I've been doing a bit of genealogy (well quite a lot, really as every discovery throws up more questions) and it was with some delight I discovered a very distant ancestor was a seamstress.
Margaret Montgomery is mentioned in Lady Anne Clifford's diary as the seamstress from Penrith. Lady Anne wrote: '...this afternoon did Margaret Montgomery, from Penrith, the sempstress, come hither, so I had her into my chamber and kiss'd her and talked with her, and she came to make up the twenty pair of sheets and pillow-veres.' (Pillow veres was the seventeenth century term for pillow cases.) This meeting is one of the last entries in Lady Anne's diary - she travelled to Brougham Castle in October 1675 and died in March 1676.
I'd never been entirely sure of the difference between a tailor and a seamstress. One school of thought was that a tailor made clothes for men while a seamstress made clothes for women. Another thought was that a seamstress concentrated on sewing the seams while all the embroidery and embellisments the Tudors and Stuarts loved were done by someone else.
In practice, I wonder if the above differential might mean that the seamstress did make clothes for the middle classes who could afford new clothes but not high levels of embellishment. I'm sure someone can correct me if I'm wrong.
In the summer it was probably not a bad job - long days give plenty of light but in the winter months trying to sew by candlelight certainly isn't something I'd want to attempt. However, as Margaret's husband was still alive it is possible that she only took in sewing to supplement the family's income and therefore only worked at it when the light was good (I suspect Lady Anne Clifford would always have been a special case!). More than 300 years on, I suspect I'll never know.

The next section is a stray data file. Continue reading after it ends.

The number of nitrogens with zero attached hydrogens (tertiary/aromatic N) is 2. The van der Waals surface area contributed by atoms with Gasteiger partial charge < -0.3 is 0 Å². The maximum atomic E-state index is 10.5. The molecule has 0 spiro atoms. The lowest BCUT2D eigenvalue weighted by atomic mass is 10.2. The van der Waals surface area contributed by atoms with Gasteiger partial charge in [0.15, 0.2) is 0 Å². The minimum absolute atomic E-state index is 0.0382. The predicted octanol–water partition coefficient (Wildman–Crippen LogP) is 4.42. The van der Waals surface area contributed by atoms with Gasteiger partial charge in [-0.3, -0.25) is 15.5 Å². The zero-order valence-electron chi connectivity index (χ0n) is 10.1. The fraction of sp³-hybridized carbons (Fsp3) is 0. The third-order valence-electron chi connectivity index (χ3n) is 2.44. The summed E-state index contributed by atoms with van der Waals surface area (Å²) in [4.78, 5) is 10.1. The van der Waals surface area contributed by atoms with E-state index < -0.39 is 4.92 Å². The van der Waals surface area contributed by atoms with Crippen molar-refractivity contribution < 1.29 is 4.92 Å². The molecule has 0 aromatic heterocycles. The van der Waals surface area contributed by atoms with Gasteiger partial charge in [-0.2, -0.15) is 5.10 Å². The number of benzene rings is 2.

But I do wonder if needlework is something that can be passed down through the genes or ancestral memory or something like that...
I have turned into quite an admirer of Lady Anne - this is the woman who defied two husbands and a king (who was pretty hot on the divine right of kings) to insist that she should be allowed to inherit her lands. To paraphrase one of her diary entries, 'if Queen Elizabeth can inherit a throne why can't I inherit my lands?' By outliving her uncle and her nephew she eventually inherited her lands - during the English Civil War. She then persuaded Cromwell to allow her to restore Skipton, Appleby and Brougham castles.
In her later years (at the time of her meeting with Margaret) she cropped her hair and smoked a pipe.
Obviously, there is no portrait of Margaret but there are plenty of Lady Anne. The image on the left shows two of the scenes from Anne Clifford's Great Picture, Abbott Hall Gallery, Kendal. On the far left she is 15, the age she was when she was disinherited. On the left she is painted as she was at 46 when she eventually gained her inheritance.
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